As he reminded us this week, Donald Trump fully intends to repeal Obamacare if he wins the presidency. The man does not, however, have much of a plan to replace it. The scheme he has outlined is so utterly insubstantial that, depending on which think tank you ask, it would likely leave anywhere from about 15 million to 21 million fewer Americans with health insurance than there would be with the Affordable Care Act intact.*
And yet, even those grisly numbers don’t completely capture the human wreckage the GOP’s current health policy proposals would leave behind. That’s because, aside from erasing Obamacare from the statute books, Trump has said he would overhaul Medicaid by turning it into a block grant, likely resulting in massive cuts to the government’s insurance program for the poor. This detail of his agenda has gone largely unremarked upon by major media outlets, perhaps because it’s a long-standing and slightly technical goal that conventional conservatives have wanted for decades. But in terms of the number of Americans it would leave without health coverage, over time the move could be similarly momentous to killing the ACA.
In practice, block grants are designed to cap and shrink the size of federal programs. Instead of helping to cover the cost of every new Medicaid enrollee, as it does today, Washington would send each state a limited sum of cash to spend on the program each year. Once the funding ran out, states would either have to use more of their own tax dollars, or—more likely—stop signing up new beneficiaries. Congress would probably set the grants to grow slower than needed to keep up with the country’s combination of rising health care costs and population growth, meaning that over time, the government would spend less than under the current program, and insure fewer Americans.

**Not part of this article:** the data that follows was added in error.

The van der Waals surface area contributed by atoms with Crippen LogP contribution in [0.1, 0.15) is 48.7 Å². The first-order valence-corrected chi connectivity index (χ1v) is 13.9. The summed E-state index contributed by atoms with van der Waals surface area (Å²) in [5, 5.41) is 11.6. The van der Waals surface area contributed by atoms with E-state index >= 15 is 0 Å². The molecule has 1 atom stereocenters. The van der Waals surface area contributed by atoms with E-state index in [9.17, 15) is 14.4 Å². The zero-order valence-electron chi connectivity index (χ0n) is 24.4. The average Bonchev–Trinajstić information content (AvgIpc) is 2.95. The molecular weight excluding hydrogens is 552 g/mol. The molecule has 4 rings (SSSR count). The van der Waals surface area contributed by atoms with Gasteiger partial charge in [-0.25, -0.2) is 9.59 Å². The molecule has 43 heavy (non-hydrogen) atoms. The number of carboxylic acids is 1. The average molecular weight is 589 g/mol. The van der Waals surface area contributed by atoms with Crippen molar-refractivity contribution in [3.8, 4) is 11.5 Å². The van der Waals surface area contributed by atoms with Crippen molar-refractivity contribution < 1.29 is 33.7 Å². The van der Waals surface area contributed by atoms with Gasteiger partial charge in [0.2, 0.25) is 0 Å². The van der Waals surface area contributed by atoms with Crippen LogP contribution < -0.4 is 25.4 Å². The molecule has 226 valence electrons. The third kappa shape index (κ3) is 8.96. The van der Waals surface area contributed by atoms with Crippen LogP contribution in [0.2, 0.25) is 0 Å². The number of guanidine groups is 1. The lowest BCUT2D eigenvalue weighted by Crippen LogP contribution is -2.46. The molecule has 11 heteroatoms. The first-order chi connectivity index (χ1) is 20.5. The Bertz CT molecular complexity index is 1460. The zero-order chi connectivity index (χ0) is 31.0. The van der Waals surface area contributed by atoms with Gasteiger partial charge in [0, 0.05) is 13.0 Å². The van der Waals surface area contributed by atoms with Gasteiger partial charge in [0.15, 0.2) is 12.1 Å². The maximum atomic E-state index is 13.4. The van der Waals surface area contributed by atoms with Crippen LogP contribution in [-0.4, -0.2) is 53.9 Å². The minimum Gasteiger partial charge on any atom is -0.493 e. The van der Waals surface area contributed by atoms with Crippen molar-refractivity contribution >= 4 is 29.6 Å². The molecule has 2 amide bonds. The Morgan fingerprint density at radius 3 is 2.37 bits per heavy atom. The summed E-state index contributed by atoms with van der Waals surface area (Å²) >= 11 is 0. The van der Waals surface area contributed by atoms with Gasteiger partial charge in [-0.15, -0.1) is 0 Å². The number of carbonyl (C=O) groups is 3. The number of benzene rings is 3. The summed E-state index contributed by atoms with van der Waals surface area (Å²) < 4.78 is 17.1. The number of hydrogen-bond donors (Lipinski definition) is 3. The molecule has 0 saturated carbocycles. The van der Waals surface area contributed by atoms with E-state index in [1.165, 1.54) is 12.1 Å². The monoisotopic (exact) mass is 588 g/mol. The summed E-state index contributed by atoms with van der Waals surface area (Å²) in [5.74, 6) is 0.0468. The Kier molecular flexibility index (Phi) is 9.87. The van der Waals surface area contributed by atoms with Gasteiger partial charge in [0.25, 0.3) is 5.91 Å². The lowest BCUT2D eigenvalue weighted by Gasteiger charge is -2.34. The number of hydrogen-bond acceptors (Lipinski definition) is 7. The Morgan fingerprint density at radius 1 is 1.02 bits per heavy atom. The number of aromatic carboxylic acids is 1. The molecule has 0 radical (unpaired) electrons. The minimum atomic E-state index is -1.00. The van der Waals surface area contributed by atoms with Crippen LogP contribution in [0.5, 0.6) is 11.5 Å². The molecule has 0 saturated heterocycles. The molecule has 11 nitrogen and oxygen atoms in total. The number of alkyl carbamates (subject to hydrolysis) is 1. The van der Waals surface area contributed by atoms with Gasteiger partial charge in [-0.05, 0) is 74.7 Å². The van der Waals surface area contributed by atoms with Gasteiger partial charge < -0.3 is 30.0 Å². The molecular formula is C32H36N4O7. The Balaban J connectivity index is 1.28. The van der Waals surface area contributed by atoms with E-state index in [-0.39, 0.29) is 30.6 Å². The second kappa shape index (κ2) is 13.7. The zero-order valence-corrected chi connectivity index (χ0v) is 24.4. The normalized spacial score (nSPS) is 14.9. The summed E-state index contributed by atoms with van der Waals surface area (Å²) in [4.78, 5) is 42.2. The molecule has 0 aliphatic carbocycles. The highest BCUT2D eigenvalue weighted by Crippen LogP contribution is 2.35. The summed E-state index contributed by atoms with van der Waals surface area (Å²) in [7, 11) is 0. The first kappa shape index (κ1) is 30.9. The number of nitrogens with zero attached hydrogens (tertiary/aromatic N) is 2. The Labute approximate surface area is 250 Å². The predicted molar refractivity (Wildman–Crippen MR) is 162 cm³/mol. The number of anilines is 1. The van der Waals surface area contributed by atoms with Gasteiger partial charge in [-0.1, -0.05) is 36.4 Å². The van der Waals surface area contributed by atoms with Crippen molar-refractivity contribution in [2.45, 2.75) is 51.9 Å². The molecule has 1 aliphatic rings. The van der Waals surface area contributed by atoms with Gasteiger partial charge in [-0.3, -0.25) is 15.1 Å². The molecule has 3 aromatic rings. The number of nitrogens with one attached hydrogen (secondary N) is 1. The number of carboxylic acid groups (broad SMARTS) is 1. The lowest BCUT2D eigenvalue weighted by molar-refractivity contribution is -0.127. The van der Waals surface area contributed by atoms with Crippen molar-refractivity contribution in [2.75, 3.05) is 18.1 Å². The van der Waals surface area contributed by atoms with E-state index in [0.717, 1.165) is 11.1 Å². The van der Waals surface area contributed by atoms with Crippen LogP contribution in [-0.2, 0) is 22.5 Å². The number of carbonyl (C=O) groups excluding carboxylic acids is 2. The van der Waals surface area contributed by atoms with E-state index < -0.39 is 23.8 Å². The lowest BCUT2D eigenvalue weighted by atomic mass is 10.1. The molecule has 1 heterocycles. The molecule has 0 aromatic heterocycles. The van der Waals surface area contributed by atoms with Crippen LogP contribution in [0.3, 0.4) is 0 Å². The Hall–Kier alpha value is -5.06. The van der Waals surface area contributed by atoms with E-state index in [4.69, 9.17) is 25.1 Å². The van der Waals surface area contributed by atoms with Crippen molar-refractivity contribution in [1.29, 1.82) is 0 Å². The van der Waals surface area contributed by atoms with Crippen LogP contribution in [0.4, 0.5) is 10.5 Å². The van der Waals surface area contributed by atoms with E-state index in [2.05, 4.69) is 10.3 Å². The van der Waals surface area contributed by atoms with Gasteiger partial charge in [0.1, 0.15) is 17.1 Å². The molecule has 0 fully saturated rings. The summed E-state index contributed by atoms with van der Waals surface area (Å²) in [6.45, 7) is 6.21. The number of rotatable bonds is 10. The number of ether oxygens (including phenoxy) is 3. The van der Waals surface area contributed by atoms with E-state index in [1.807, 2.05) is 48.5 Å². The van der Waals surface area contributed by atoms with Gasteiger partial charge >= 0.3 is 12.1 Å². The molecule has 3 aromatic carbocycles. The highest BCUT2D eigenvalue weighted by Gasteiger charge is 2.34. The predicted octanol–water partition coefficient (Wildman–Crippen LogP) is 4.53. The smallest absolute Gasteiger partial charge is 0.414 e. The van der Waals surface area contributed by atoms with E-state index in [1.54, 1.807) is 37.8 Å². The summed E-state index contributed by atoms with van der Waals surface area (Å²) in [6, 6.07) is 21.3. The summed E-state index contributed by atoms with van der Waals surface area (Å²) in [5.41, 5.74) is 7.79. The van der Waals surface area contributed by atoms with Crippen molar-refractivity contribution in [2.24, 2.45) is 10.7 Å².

Republicans have been itching to transform Medicaid into a block grant ever since they failed to during the ’90s battle over welfare reform. Recent proposals from Congress would end up cutting hundreds of billions of dollars from the program over a decade, likely leaving vast numbers of Americans uninsured. In 2012, the Kaiser Family Foundation estimated that a plan that Speaker of the House Paul Ryan put forward would have eventually reduced Medicaid enrollment by 14.3 million to 20.5 million within 10 years, depending on how well states could keep the program’s costs in check. Those figures don’t include the people who would lose their health coverage if Obamacare’s Medicaid expansion were eliminated.
Would Trump’s approach to block granting be so draconian? My guess is yes. We are talking about a man with minimal apparent interest in the details or consequences of public policy who, for all his election-cycle squabbles with Ryan, probably won’t resist Congress when it offers him a bill promising to do something he apparently wants to anyway. Whether or not the candidate actually realizes what block granting would do is another question. After all, his health care plan obliquely says that, “We must review basic options for Medicaid and work with states to ensure that those who want healthcare coverage can have it.” That makes it sound like Medicaid would somehow play a role in some sort of universal, bare-bones insurance scheme, which would be tough if Congress slashed its funding. But then, who knows if Trump has actually read his own white paper. The hateful authoritarian yam doesn’t really need to understand his policy agenda for it to cause an immense amount of suffering.
*Correction, Dec. 30, 2016: This post originally misstated that Trump’s plan would leave 15 million to 21 million fewer Americans without health insurance.